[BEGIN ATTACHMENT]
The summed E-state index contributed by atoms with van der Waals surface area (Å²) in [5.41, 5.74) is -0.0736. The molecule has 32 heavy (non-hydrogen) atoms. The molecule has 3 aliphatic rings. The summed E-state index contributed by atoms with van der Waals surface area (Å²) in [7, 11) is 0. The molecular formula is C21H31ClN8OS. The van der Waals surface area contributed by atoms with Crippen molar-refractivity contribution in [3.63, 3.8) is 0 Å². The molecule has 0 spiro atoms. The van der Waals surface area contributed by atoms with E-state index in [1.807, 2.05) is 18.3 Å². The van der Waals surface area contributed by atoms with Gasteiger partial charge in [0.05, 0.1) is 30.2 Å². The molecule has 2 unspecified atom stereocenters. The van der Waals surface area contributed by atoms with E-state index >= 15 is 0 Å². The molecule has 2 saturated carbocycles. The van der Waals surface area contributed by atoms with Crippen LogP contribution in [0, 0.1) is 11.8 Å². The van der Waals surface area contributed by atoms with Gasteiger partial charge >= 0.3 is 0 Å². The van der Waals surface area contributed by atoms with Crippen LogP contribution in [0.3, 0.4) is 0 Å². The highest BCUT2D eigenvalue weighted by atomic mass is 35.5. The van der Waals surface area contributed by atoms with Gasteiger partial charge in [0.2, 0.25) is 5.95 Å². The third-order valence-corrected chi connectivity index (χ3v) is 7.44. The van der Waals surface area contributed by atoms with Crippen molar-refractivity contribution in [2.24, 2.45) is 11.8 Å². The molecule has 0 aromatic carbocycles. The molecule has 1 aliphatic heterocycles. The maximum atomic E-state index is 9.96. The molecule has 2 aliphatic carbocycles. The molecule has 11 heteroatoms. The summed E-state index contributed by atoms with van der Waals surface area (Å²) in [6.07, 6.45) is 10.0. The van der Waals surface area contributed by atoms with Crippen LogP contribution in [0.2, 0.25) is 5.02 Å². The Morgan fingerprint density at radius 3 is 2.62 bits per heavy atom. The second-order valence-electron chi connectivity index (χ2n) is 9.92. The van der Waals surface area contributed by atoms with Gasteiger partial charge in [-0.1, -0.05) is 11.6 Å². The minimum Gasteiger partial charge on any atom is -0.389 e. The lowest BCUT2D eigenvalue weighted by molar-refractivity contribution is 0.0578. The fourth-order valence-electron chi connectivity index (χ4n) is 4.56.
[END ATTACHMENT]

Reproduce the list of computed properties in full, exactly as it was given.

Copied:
The summed E-state index contributed by atoms with van der Waals surface area (Å²) in [5.41, 5.74) is -0.0736. The molecule has 32 heavy (non-hydrogen) atoms. The molecule has 3 aliphatic rings. The summed E-state index contributed by atoms with van der Waals surface area (Å²) in [7, 11) is 0. The molecular formula is C21H31ClN8OS. The van der Waals surface area contributed by atoms with Crippen molar-refractivity contribution in [3.63, 3.8) is 0 Å². The molecule has 0 spiro atoms. The van der Waals surface area contributed by atoms with E-state index in [1.807, 2.05) is 18.3 Å². The van der Waals surface area contributed by atoms with Gasteiger partial charge in [0.05, 0.1) is 30.2 Å². The molecule has 2 unspecified atom stereocenters. The van der Waals surface area contributed by atoms with E-state index >= 15 is 0 Å². The molecule has 2 saturated carbocycles. The van der Waals surface area contributed by atoms with Crippen LogP contribution in [0, 0.1) is 11.8 Å². The van der Waals surface area contributed by atoms with Gasteiger partial charge >= 0.3 is 0 Å². The van der Waals surface area contributed by atoms with Crippen LogP contribution in [0.3, 0.4) is 0 Å². The highest BCUT2D eigenvalue weighted by atomic mass is 35.5. The van der Waals surface area contributed by atoms with Gasteiger partial charge in [0.2, 0.25) is 5.95 Å². The third-order valence-corrected chi connectivity index (χ3v) is 7.44. The van der Waals surface area contributed by atoms with Crippen molar-refractivity contribution in [2.24, 2.45) is 11.8 Å². The molecule has 0 aromatic carbocycles. The molecule has 1 aliphatic heterocycles. The maximum atomic E-state index is 9.96. The molecule has 2 aliphatic carbocycles. The molecule has 11 heteroatoms. The summed E-state index contributed by atoms with van der Waals surface area (Å²) in [6.07, 6.45) is 10.0. The van der Waals surface area contributed by atoms with Crippen LogP contribution in [0.2, 0.25) is 5.02 Å². The Morgan fingerprint density at radius 3 is 2.62 bits per heavy atom. The second-order valence-electron chi connectivity index (χ2n) is 9.92. The van der Waals surface area contributed by atoms with Gasteiger partial charge in [-0.1, -0.05) is 11.6 Å². The minimum Gasteiger partial charge on any atom is -0.389 e. The lowest BCUT2D eigenvalue weighted by molar-refractivity contribution is 0.0578. The fourth-order valence-electron chi connectivity index (χ4n) is 4.56.